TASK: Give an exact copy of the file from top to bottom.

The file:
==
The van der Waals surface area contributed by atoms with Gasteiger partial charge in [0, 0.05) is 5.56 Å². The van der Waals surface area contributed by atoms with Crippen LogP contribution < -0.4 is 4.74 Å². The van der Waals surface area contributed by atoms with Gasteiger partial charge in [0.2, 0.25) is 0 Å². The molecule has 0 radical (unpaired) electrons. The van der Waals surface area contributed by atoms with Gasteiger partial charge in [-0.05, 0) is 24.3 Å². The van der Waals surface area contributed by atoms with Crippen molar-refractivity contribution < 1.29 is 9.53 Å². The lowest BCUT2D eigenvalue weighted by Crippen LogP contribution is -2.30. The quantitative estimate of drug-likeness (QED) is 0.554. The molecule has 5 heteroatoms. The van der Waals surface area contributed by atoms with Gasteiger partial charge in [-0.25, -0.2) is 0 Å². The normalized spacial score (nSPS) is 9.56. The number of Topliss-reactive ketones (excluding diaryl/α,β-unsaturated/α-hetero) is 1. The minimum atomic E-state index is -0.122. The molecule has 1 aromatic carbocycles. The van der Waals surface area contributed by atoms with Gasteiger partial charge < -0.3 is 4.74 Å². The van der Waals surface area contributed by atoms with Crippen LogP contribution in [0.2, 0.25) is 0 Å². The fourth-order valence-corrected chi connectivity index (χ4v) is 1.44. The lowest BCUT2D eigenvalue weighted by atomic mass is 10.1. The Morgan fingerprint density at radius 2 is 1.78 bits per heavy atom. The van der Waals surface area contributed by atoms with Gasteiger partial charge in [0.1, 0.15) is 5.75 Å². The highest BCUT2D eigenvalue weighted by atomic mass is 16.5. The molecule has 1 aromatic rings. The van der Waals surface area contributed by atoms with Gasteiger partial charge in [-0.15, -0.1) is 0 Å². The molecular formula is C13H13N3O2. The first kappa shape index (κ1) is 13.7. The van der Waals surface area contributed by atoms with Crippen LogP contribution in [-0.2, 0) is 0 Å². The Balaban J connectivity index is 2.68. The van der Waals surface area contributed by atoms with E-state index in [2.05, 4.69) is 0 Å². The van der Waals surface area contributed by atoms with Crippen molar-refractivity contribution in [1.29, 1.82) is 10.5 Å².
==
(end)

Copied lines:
The van der Waals surface area contributed by atoms with Gasteiger partial charge in [0, 0.05) is 5.56 Å². The van der Waals surface area contributed by atoms with Crippen LogP contribution < -0.4 is 4.74 Å². The van der Waals surface area contributed by atoms with Gasteiger partial charge in [0.2, 0.25) is 0 Å². The molecule has 0 radical (unpaired) electrons. The van der Waals surface area contributed by atoms with Gasteiger partial charge in [-0.05, 0) is 24.3 Å². The van der Waals surface area contributed by atoms with Crippen molar-refractivity contribution < 1.29 is 9.53 Å². The lowest BCUT2D eigenvalue weighted by Crippen LogP contribution is -2.30. The quantitative estimate of drug-likeness (QED) is 0.554. The molecule has 5 heteroatoms. The van der Waals surface area contributed by atoms with Gasteiger partial charge in [-0.25, -0.2) is 0 Å². The normalized spacial score (nSPS) is 9.56. The number of Topliss-reactive ketones (excluding diaryl/α,β-unsaturated/α-hetero) is 1. The minimum atomic E-state index is -0.122. The molecule has 1 aromatic carbocycles. The van der Waals surface area contributed by atoms with Gasteiger partial charge < -0.3 is 4.74 Å². The van der Waals surface area contributed by atoms with Crippen LogP contribution in [0.2, 0.25) is 0 Å². The fourth-order valence-corrected chi connectivity index (χ4v) is 1.44. The lowest BCUT2D eigenvalue weighted by atomic mass is 10.1. The Morgan fingerprint density at radius 2 is 1.78 bits per heavy atom. The van der Waals surface area contributed by atoms with Gasteiger partial charge in [0.1, 0.15) is 5.75 Å². The highest BCUT2D eigenvalue weighted by atomic mass is 16.5. The molecule has 1 aromatic rings. The van der Waals surface area contributed by atoms with Gasteiger partial charge in [-0.15, -0.1) is 0 Å². The molecular formula is C13H13N3O2. The first kappa shape index (κ1) is 13.7. The van der Waals surface area contributed by atoms with Crippen LogP contribution in [-0.2, 0) is 0 Å². The Balaban J connectivity index is 2.68. The van der Waals surface area contributed by atoms with E-state index in [2.05, 4.69) is 0 Å². The van der Waals surface area contributed by atoms with Crippen molar-refractivity contribution in [1.29, 1.82) is 10.5 Å².